Classical architecture at its best. An axial procession through a hall lined with black and white prints leads to a perfectly placed window with a view of the landscape beyond. The sculptural and symmetrical design of the tub, with its burnished exterior and simple footed base, fills the architectural need for balance and proportion.

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While poking around Barnes & Noble and the Strand bookstore outpost at Club Monaco on 5th Avenue in New York City, I noticed several new and very interesting magazines. The initial attraction is a fabulous cover with amazing photography and unusual fonts; next is the thick mixed paper stock (matte, shiny and colors) and finally, the content. Even the ads take on an artistic and creative simplicity. The content is similar in all: art and architecture, travel, style and fashion. Here is my short list:

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At Waterworks, we absolutely love stone. It has a remarkable history that is around 4.6 billion years old, reflecting that its formation is extremely complicated. As the earth was formed, secrets were disguised in multiple layers beneath the surface. When man discovered these hidden gems, quite by accident, he wanted to extract them from gigantic mountains and large mounds. Of course, he had to construct tools and corral thousands of men with their raw strength to haul huge blocks from the site. The early use of levers and fulcrums helped ease the job.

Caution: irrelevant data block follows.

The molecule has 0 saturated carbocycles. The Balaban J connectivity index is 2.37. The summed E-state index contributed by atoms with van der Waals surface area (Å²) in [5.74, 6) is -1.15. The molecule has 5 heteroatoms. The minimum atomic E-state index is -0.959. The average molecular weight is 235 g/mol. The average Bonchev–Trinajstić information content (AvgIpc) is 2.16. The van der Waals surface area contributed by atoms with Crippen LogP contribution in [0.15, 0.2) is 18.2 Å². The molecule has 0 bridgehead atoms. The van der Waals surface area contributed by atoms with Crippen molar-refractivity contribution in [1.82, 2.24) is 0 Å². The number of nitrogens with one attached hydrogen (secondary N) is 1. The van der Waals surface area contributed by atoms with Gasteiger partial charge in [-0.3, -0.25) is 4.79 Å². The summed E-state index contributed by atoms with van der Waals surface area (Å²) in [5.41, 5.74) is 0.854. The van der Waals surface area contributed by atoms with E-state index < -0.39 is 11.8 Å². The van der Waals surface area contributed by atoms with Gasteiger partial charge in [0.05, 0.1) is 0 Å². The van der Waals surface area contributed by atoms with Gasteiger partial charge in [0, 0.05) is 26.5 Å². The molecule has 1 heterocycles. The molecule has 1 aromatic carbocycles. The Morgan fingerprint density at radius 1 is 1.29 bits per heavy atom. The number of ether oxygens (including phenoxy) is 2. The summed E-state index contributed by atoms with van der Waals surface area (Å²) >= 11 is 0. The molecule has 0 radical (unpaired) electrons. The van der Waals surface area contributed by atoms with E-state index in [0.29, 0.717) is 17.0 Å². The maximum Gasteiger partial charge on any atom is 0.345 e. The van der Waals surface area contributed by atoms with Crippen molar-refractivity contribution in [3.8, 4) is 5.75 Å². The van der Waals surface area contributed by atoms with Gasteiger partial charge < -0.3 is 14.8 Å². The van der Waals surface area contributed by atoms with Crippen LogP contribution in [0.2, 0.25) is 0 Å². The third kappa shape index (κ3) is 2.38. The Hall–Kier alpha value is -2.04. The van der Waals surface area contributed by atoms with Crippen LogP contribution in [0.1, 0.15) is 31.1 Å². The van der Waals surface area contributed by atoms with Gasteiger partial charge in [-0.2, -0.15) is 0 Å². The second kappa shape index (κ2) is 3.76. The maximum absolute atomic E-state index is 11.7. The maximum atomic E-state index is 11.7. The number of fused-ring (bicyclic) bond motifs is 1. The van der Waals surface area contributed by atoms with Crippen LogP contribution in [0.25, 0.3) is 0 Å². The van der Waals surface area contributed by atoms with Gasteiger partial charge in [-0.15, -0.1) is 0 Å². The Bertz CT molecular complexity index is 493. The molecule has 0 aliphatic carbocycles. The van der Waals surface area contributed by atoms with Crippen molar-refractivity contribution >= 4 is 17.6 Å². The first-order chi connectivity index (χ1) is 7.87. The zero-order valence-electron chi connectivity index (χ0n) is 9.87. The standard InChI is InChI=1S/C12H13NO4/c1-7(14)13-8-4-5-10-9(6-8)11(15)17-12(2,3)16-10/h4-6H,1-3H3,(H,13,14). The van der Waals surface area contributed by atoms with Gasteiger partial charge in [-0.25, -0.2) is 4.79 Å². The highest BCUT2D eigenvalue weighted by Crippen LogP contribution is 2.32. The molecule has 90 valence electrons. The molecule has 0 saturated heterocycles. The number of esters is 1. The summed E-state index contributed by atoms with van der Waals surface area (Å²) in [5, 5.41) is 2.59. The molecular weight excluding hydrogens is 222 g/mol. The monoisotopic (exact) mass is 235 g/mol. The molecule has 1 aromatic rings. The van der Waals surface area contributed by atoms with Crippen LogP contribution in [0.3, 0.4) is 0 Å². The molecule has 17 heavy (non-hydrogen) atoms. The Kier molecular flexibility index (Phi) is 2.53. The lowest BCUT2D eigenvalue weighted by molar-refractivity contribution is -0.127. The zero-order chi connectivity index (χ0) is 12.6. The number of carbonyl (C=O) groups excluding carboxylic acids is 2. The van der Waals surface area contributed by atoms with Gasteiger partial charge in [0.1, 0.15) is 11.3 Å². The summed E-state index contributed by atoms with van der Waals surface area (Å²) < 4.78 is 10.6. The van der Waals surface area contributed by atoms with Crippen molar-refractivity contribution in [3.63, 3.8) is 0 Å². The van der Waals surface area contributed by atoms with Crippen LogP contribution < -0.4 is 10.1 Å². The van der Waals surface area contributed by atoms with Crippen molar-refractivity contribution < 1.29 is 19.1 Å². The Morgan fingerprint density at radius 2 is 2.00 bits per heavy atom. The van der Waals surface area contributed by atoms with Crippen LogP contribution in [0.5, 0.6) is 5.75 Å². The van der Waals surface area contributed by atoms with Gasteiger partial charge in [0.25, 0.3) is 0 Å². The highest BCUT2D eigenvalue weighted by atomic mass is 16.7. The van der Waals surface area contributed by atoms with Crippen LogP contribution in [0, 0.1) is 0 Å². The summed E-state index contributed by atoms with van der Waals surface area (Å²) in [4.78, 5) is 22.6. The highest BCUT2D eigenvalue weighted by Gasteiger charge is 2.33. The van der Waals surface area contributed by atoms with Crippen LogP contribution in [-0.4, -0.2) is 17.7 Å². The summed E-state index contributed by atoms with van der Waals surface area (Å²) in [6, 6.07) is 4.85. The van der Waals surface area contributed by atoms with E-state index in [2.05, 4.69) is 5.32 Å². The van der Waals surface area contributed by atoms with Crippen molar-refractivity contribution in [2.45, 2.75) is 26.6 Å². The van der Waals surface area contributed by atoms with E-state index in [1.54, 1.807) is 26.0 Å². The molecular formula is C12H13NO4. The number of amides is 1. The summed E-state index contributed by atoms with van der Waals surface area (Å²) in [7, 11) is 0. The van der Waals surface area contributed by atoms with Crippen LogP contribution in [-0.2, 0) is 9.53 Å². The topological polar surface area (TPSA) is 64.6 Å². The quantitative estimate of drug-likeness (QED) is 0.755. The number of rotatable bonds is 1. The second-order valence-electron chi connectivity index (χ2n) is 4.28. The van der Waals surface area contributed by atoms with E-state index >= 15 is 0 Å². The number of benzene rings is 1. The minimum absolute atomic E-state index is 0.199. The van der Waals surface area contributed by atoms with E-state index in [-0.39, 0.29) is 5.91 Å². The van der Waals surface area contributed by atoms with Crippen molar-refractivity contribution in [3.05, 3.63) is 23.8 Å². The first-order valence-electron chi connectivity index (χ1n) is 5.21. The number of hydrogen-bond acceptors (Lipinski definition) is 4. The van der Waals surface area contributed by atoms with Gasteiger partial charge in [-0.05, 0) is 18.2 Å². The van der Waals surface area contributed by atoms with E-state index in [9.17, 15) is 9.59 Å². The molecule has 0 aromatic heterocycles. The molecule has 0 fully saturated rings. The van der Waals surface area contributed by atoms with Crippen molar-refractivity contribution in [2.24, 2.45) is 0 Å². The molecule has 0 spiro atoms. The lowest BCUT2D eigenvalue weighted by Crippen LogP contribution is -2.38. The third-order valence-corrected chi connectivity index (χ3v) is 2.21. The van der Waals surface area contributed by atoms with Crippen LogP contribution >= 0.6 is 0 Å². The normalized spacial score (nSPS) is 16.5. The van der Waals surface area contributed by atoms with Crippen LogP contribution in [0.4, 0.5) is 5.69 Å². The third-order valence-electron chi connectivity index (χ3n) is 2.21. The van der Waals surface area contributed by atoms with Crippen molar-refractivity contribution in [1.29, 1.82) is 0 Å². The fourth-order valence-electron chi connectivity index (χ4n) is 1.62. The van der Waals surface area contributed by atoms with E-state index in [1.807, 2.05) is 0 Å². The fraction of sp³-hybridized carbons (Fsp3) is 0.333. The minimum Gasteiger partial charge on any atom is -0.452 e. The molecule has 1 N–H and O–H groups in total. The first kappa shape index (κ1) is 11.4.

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Gil Schafer is a traditional architect with an affinity for new “old” houses and meticulous restorations. This approach has been informed by childhood homes that resonate with him, particularly a plantation in Georgia lived in for generations by his mother’s family. It was a classical house; dignified, understated and charming, with a well-balanced relationship between the house, its formal gardens and the broader semi-wild landscape that was a large part of the property.

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